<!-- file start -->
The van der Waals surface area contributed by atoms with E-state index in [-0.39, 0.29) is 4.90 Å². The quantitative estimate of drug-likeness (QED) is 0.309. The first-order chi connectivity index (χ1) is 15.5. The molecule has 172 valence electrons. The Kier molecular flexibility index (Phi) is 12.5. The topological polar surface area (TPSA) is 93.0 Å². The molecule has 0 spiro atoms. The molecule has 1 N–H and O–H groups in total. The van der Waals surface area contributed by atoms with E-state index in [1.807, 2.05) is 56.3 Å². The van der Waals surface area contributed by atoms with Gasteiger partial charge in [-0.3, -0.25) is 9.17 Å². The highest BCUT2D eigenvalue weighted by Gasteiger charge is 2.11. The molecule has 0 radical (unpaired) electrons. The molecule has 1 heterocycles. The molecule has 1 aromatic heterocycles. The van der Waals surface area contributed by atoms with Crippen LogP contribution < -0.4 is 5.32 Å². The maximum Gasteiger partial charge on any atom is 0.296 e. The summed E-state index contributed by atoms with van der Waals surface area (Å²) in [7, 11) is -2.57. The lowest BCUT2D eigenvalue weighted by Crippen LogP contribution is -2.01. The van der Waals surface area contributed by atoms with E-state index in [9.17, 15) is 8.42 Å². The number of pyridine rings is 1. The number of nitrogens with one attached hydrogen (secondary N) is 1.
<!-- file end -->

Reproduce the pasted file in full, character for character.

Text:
The van der Waals surface area contributed by atoms with E-state index in [-0.39, 0.29) is 4.90 Å². The quantitative estimate of drug-likeness (QED) is 0.309. The first-order chi connectivity index (χ1) is 15.5. The molecule has 172 valence electrons. The Kier molecular flexibility index (Phi) is 12.5. The topological polar surface area (TPSA) is 93.0 Å². The molecule has 0 spiro atoms. The molecule has 1 N–H and O–H groups in total. The van der Waals surface area contributed by atoms with E-state index in [1.807, 2.05) is 56.3 Å². The van der Waals surface area contributed by atoms with Gasteiger partial charge in [-0.3, -0.25) is 9.17 Å². The highest BCUT2D eigenvalue weighted by Gasteiger charge is 2.11. The molecule has 0 radical (unpaired) electrons. The molecule has 1 heterocycles. The molecule has 1 aromatic heterocycles. The van der Waals surface area contributed by atoms with Crippen LogP contribution < -0.4 is 5.32 Å². The maximum Gasteiger partial charge on any atom is 0.296 e. The summed E-state index contributed by atoms with van der Waals surface area (Å²) in [7, 11) is -2.57. The lowest BCUT2D eigenvalue weighted by Crippen LogP contribution is -2.01. The van der Waals surface area contributed by atoms with E-state index in [9.17, 15) is 8.42 Å². The number of pyridine rings is 1. The number of nitrogens with one attached hydrogen (secondary N) is 1.